Photo of the Week: Mug Lottery

Penland Mug Lottery

Students in Cynthia Bringle’s fall clay workshop have been making a lot of mugs. So today they had a mug lottery. You pay $10 and pull a number out of a bowl. Then you look through all the mugs on the desk and find the one that has your number; that’s your new mug. Cynthia and the class are encouraging everyone to take their mugs when they go to the coffee house so they can cut down on paper cup consumption. This is staff member Yolanda Walker finding her mug. As it happened the guy at the wheel behind her made one with her number on it.


Penland mug lottery

Happy days.


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The Tinker

Ian Henderson, metals coordinatorTinker. “A usually itinerant mender of household utensils,” according to Webster’s.


The word first appeared in Middle English in the 14th century, gaining a negative connotation: the secondary definition of “tinker” is “an unskillful mender.”  As travelers, outliers, and knowledge-bearers, tinkers became  shadow figures—ones to beware. Ian Henderson, Penland’s metals studio coordinator, came across the word in a fantasy novel called The Name of the Wind. In the book, Ian remembers, it’s bad luck not to buy something from the tinker.


Penland’s tinker is skillful. (That’s an understatement.) And he’s not be feared. Unless you fear “preposterously laborious processes.”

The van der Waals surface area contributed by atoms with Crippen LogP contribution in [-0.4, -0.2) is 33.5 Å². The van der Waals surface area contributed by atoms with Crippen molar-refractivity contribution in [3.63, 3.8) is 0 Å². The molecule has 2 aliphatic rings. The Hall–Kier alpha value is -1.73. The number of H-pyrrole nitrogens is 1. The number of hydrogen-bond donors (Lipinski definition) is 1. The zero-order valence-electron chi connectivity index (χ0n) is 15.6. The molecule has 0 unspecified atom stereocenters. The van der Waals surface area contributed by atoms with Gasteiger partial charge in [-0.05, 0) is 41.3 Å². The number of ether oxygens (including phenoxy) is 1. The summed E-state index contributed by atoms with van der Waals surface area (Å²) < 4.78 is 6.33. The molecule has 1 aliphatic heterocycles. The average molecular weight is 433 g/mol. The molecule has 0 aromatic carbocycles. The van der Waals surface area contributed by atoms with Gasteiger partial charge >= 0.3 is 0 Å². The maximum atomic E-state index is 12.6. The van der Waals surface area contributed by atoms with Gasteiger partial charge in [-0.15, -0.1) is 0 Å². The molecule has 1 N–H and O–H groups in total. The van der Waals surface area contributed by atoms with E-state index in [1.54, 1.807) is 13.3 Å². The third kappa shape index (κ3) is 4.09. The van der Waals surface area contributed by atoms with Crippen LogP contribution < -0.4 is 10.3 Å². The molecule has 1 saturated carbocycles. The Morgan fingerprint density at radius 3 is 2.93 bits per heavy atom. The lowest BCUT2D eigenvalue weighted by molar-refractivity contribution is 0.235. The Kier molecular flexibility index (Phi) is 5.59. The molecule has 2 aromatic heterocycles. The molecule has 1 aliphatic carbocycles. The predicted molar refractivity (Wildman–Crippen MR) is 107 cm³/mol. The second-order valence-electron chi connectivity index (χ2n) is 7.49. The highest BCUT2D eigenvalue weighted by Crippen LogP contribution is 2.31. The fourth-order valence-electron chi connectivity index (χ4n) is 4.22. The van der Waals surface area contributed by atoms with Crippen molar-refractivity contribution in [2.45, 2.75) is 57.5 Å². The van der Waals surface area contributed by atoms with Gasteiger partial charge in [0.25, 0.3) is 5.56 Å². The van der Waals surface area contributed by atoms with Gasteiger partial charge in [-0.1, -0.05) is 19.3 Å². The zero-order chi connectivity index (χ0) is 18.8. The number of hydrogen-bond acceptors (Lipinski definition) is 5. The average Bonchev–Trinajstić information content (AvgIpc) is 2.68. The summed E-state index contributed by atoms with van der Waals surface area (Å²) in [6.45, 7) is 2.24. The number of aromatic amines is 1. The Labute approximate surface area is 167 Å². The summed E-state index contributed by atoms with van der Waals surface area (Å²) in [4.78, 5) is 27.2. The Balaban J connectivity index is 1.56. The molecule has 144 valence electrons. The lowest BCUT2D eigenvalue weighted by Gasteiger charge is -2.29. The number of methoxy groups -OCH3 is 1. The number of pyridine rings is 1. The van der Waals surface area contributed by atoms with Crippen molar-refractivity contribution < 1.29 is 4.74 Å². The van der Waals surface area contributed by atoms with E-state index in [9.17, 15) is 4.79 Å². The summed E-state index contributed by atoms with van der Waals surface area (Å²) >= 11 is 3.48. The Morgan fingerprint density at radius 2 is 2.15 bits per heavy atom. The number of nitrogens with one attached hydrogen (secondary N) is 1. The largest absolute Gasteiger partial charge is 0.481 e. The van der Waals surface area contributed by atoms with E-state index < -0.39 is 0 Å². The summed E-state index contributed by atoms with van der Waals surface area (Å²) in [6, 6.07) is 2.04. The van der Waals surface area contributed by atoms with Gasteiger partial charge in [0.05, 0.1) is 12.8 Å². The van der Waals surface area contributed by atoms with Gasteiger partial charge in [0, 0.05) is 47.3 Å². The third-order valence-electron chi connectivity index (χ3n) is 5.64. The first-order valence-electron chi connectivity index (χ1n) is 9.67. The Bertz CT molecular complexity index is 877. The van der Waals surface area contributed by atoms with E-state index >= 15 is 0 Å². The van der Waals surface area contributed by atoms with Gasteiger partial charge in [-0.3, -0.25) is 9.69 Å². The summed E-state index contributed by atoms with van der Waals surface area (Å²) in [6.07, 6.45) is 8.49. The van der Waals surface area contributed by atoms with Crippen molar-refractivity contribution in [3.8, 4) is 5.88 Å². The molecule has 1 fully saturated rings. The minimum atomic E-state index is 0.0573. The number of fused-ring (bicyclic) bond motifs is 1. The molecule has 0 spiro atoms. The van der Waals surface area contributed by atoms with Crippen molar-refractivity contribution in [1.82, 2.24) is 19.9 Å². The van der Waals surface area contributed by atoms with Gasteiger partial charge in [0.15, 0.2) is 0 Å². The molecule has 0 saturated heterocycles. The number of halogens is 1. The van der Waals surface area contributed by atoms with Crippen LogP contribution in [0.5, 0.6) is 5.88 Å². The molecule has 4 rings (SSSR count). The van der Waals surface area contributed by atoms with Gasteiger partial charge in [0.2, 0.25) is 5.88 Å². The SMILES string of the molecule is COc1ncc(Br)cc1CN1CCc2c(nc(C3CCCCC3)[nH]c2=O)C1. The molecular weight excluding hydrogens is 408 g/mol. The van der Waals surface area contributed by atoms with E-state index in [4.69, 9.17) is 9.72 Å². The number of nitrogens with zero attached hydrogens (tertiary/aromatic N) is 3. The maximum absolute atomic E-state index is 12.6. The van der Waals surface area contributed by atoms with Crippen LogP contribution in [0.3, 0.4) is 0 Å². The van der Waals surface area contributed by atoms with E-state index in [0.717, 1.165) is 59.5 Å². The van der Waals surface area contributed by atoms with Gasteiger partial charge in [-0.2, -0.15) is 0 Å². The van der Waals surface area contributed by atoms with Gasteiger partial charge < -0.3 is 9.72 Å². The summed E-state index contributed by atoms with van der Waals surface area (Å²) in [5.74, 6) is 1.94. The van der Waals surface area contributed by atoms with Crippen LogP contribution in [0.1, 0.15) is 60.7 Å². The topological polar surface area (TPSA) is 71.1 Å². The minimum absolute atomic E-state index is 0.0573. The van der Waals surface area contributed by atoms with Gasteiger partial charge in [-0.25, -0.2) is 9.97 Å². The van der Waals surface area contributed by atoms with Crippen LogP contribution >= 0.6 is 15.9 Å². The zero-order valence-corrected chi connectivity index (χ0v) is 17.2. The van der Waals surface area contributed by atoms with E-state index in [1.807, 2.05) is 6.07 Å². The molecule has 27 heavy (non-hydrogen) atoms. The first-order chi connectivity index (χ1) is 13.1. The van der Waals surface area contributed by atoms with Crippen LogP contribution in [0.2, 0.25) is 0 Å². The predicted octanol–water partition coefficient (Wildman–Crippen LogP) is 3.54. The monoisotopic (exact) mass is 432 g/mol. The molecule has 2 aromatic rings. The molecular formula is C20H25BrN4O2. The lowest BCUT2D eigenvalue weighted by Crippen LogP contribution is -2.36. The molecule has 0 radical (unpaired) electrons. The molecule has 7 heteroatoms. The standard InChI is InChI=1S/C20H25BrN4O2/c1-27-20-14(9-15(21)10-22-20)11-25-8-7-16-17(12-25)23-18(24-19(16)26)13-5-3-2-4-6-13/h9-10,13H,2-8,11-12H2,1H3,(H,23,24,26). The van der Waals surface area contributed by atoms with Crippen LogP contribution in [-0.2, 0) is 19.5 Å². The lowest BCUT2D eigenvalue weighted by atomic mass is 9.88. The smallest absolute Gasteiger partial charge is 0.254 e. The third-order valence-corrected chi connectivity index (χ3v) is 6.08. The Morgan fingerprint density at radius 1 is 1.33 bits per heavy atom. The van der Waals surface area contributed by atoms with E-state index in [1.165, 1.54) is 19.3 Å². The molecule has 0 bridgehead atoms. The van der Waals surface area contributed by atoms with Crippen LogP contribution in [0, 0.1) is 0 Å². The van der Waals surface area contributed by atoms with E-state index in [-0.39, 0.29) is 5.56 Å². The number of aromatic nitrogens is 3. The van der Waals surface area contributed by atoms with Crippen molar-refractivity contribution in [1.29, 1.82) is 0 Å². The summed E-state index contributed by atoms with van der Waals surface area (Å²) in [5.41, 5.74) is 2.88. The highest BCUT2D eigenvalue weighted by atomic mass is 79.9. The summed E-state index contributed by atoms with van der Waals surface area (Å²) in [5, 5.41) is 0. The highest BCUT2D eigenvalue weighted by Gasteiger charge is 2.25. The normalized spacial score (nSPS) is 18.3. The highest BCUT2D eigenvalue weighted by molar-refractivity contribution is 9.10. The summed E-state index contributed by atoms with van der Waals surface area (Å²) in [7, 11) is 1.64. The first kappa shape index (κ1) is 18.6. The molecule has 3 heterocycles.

Producing art work in step with a marketplace doesn’t shine for Ian. When he’s not working on something with one person in mind, Ian adventures in the Realm of the Absurd and Obsolete, “collecting ideas and techniques” rather than working within a goal of refining them.


Ian’s role at Penland provides space and support. Problems he encounters managing the studio dovetail with his own love of problem-solving. To talk with Ian about what he’s made and why is a bit like watching a stone skip across water– this, then this, then this–each work sets off sentences about the flash of invention, delivered in a joyful, skittery style.


“Everything I start I think it’s going to be My Thing, from the time I started Tom Spleth’s slipcasting concentration as a core student,” Ian jokes when we stop in to look at the things he made this winter. Penland’s tinker is someone who puts his whole boundless inquisitive self into what he creates, from an elaborate tile wall piece to a batch of kefir. Take a look.



A wall arrangement Ian made from his cement tiles, which he designed based on an Arab lattice pattern. The work can now be seen at the Penland Gallery pop-up space on campus.
Ian rubbed the tiles with linseed oil and turpentine. The tiles were meant to span a retaining wall in his brother's house--but the process became a bit too time consuming.
Air bubbles are the enemies of concrete, which Ian quickly discovered as he made the concrete for his tiles. Responding to the problem, he built this motorized vibrating table to shake the bubbles out of concrete in the molds. (Thanks, DIY YouTube videos.)
At the bench, a continuing collaboration between Ian and Audrey Bell--wearable enameled figures inspired by author Hilary Mantel's fiction about Cromwell's rise in 16th century England.
"I thought I was going to build a rail bike this winter," Ian says, showing us one of the folding knives he made for his nieces and nephews, luckiest nieces and nephews in the land.
When Ian learned that he would soon be moving to an A-frame house, he built a model for this pull-down stair, which he will make.